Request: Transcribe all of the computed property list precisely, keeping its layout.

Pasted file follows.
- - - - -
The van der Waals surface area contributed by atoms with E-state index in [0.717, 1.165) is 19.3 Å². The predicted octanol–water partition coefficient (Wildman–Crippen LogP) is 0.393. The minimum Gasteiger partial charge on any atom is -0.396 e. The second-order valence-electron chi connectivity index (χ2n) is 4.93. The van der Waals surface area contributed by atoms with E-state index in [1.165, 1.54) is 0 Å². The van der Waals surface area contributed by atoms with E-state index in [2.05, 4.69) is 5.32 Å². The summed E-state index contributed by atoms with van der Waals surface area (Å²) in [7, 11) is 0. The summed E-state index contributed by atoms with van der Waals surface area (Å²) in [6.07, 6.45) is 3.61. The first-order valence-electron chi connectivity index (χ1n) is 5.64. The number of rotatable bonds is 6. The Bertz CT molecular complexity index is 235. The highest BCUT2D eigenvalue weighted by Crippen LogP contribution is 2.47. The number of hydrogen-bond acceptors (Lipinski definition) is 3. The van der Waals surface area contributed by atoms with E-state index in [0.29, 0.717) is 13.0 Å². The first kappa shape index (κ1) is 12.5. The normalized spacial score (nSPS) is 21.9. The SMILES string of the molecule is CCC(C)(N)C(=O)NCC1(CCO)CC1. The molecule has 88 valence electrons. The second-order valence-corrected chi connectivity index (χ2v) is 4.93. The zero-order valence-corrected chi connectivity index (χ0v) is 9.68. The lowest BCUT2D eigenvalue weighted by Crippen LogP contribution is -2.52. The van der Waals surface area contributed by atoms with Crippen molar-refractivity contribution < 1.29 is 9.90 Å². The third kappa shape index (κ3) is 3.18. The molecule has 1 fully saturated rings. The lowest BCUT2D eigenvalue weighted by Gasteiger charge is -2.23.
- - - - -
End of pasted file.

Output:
The van der Waals surface area contributed by atoms with E-state index in [0.717, 1.165) is 19.3 Å². The predicted octanol–water partition coefficient (Wildman–Crippen LogP) is 0.393. The minimum Gasteiger partial charge on any atom is -0.396 e. The second-order valence-electron chi connectivity index (χ2n) is 4.93. The van der Waals surface area contributed by atoms with E-state index in [1.165, 1.54) is 0 Å². The van der Waals surface area contributed by atoms with E-state index in [2.05, 4.69) is 5.32 Å². The summed E-state index contributed by atoms with van der Waals surface area (Å²) in [7, 11) is 0. The summed E-state index contributed by atoms with van der Waals surface area (Å²) in [6.07, 6.45) is 3.61. The first-order valence-electron chi connectivity index (χ1n) is 5.64. The number of rotatable bonds is 6. The Bertz CT molecular complexity index is 235. The highest BCUT2D eigenvalue weighted by Crippen LogP contribution is 2.47. The number of hydrogen-bond acceptors (Lipinski definition) is 3. The van der Waals surface area contributed by atoms with E-state index in [0.29, 0.717) is 13.0 Å². The first kappa shape index (κ1) is 12.5. The normalized spacial score (nSPS) is 21.9. The SMILES string of the molecule is CCC(C)(N)C(=O)NCC1(CCO)CC1. The molecule has 88 valence electrons. The second-order valence-corrected chi connectivity index (χ2v) is 4.93. The zero-order valence-corrected chi connectivity index (χ0v) is 9.68. The lowest BCUT2D eigenvalue weighted by Crippen LogP contribution is -2.52. The van der Waals surface area contributed by atoms with Crippen molar-refractivity contribution < 1.29 is 9.90 Å². The third kappa shape index (κ3) is 3.18. The molecule has 1 fully saturated rings. The lowest BCUT2D eigenvalue weighted by Gasteiger charge is -2.23.